What CC does, however, is a slightly higher level equivalent — namely, requiring the continual citing of textual “evidence.” As I outlined in my last couple of posts, CC, and thus the new SAT, often employs a very particular definition of “evidence.” Rather than use quotations, etc. to support their own ideas about a work or the arguments it contains (arguments that would necessarily reveal background knowledge and comprehension, or lack thereof), students are required to demonstrate their comprehension over and over again by “staying within the four corners of the text,” repeatedly returning it to cite key words and phrases that reveal its meaning — in other words, their understanding of the (presumably) self-evident principle that a text means what it means because it says what it says. As is true for math, entire approach to reading confuses demonstration of a skill with “deep” possession of that skill.
That, of course, has absolutely nothing to do with how reading works in the real world. Nobody, nobody, reads this way. Strong readers do not need to stop repeatedly in order to demonstrate that they understand what they’re reading. They do not need to point to words or phrases and announce that they mean what they mean because they mean it. Rather, they indicate their comprehension by discussing (or writing about) the content of the text, by engaging with its ideas, by questioning them, by showing how they draw on or influence the ideas of others, by pointing out subtleties other readers might miss… the list goes on and on.
Incidentally, I’ve had adults gush to me that their children/students are suddenly acquiring all sorts of higher level skills, like citing texts and using evidence, but I wonder whether they’re actually being taken in by appearances. As I mentioned in my last post, although it may seem that children being taught this way are performing a sophisticated skill (“rote understanding”), they are actually performing a very basic one. I think Barry puts it perfectly when he says that It is as if the purveyors of these practices are saying: “If we can just get them to do things that look like what we imagine a mathematician does, then they will be real mathematicians.”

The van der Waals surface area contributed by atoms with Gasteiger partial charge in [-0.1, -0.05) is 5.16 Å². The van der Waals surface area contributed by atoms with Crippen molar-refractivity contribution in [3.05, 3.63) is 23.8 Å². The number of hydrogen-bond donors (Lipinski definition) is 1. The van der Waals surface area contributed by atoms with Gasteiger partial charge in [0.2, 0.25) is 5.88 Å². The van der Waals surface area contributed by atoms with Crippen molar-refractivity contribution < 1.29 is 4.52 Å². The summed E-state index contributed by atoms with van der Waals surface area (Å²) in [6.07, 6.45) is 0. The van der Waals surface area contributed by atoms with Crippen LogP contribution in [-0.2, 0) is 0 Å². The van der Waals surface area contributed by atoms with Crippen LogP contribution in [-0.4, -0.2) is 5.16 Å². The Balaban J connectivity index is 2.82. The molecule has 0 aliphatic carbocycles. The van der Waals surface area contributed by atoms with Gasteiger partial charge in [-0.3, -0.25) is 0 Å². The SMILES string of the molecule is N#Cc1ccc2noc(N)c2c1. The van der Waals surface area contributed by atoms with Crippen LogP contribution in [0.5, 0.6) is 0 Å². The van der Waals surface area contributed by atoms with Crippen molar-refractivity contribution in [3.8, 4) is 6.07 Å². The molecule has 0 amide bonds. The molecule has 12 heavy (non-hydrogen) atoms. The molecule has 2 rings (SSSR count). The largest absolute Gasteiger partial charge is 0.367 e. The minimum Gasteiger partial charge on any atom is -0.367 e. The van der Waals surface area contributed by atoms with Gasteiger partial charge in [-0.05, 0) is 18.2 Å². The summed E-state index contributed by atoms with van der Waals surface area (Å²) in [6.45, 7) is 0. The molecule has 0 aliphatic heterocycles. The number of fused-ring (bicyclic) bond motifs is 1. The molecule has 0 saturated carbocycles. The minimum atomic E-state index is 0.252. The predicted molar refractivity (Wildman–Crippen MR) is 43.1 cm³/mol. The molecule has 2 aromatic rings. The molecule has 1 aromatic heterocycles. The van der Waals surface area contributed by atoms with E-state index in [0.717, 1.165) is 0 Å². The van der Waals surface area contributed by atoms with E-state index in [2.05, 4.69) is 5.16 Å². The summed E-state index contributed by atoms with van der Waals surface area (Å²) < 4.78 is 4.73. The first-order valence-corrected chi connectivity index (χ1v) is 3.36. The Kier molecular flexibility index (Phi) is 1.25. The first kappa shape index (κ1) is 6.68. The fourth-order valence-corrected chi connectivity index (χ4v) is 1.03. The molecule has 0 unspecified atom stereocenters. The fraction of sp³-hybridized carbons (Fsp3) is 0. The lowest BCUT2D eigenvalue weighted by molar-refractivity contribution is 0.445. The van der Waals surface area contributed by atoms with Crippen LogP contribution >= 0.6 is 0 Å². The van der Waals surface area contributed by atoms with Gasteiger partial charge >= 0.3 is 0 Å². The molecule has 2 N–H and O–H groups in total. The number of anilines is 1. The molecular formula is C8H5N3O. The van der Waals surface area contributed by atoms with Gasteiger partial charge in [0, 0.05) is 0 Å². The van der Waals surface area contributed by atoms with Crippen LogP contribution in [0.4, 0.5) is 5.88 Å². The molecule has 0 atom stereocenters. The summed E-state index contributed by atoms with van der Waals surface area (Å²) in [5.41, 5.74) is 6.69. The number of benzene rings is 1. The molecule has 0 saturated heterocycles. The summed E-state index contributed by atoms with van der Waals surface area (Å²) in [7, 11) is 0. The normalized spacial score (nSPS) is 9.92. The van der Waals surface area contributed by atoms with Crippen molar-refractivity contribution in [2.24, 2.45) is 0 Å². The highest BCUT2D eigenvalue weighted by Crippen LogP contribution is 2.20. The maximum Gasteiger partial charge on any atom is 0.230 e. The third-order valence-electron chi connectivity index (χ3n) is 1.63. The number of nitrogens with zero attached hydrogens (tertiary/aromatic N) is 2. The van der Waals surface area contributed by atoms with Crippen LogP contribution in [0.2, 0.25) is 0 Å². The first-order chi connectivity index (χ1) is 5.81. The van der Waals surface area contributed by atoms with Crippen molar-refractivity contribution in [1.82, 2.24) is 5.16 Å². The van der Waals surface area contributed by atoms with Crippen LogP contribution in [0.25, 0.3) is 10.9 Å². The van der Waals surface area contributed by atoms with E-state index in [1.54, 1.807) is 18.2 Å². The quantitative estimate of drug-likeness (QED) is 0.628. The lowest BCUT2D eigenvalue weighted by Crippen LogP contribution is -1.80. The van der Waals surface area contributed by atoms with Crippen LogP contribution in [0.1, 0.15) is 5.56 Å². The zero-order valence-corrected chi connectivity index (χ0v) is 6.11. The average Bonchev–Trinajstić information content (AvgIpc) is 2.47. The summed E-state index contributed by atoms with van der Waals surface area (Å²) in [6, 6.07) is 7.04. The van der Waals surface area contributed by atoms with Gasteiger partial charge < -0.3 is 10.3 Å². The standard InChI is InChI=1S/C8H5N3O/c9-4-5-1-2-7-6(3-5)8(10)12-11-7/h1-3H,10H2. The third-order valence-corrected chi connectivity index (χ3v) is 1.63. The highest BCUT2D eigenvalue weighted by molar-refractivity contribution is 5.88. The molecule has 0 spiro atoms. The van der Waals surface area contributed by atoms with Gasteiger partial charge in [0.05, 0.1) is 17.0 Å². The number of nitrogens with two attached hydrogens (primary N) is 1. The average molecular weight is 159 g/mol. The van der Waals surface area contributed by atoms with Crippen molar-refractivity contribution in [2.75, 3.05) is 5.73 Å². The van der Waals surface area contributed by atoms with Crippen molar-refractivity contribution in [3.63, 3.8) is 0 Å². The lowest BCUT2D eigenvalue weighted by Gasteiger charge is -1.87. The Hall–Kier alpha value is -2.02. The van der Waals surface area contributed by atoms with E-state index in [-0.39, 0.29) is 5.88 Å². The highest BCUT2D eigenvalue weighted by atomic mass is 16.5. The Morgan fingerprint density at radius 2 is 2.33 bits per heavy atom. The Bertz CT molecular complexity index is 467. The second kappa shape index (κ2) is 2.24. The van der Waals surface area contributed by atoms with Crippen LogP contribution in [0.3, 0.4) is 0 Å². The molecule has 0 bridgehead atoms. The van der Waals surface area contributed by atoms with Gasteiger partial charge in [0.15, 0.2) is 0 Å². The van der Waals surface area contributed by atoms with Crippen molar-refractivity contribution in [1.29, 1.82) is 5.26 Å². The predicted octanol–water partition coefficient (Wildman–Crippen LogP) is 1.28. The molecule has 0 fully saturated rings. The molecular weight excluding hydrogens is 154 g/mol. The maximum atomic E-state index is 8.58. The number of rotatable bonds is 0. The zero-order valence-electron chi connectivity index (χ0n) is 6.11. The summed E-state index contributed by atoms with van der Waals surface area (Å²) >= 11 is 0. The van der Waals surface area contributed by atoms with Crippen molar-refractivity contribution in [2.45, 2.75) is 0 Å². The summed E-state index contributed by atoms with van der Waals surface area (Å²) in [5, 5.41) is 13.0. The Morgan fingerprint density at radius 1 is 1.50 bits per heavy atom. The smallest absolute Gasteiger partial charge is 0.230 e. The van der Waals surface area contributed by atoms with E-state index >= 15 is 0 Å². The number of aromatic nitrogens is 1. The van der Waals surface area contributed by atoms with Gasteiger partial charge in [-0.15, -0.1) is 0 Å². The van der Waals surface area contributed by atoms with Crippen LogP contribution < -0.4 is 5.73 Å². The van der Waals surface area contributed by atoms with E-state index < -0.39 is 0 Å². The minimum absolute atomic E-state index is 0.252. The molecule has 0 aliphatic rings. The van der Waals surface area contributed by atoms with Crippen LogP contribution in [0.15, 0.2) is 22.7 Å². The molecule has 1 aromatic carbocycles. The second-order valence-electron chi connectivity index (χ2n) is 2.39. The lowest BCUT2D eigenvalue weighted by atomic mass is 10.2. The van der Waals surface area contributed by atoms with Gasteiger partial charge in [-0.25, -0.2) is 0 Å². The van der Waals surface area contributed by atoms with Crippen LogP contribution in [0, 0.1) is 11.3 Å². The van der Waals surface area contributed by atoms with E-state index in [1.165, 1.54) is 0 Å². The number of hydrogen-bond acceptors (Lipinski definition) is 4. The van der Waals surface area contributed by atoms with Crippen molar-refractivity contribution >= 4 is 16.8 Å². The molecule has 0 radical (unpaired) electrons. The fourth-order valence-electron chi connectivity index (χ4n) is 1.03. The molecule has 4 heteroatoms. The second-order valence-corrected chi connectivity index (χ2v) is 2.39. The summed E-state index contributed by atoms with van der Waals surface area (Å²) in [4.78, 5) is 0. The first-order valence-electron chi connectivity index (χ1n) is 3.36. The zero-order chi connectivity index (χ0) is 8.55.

In that context, these parents’/teachers’ reactions are entirely understandable: the logic of what is actually going on is so bizarre and runs so completely counter to a commonsense understanding of how the world works that such an explanation would occur to virtually no one who hadn’t spent considerable time mucking around in the CC dirt.
To get back to the my original point, though, the obsessive focus on the text itself, while certainly appropriate in some situations, ultimately serves to prohibit students from moving beyond the text, from engaging with its ideas in any substantive way. But then, I suspect that this limited, artificial type of analysis is actually the goal.
I think that what it ultimately comes down to is assessment — or rather the potential for electronic assessment. Students’ own arguments are messier, less “objective,” and more complicated, and thus more expensive, to assess. Holistic, open-ended assessment just isn’t scalable the same way that computerized multiple choice tests are, and choosing/highlighting specific lines of a text is an act that lends itself well to (cheap, automated) electronic grading. And without these convenient types of assessments, how could the education market ever truly be brought to scale?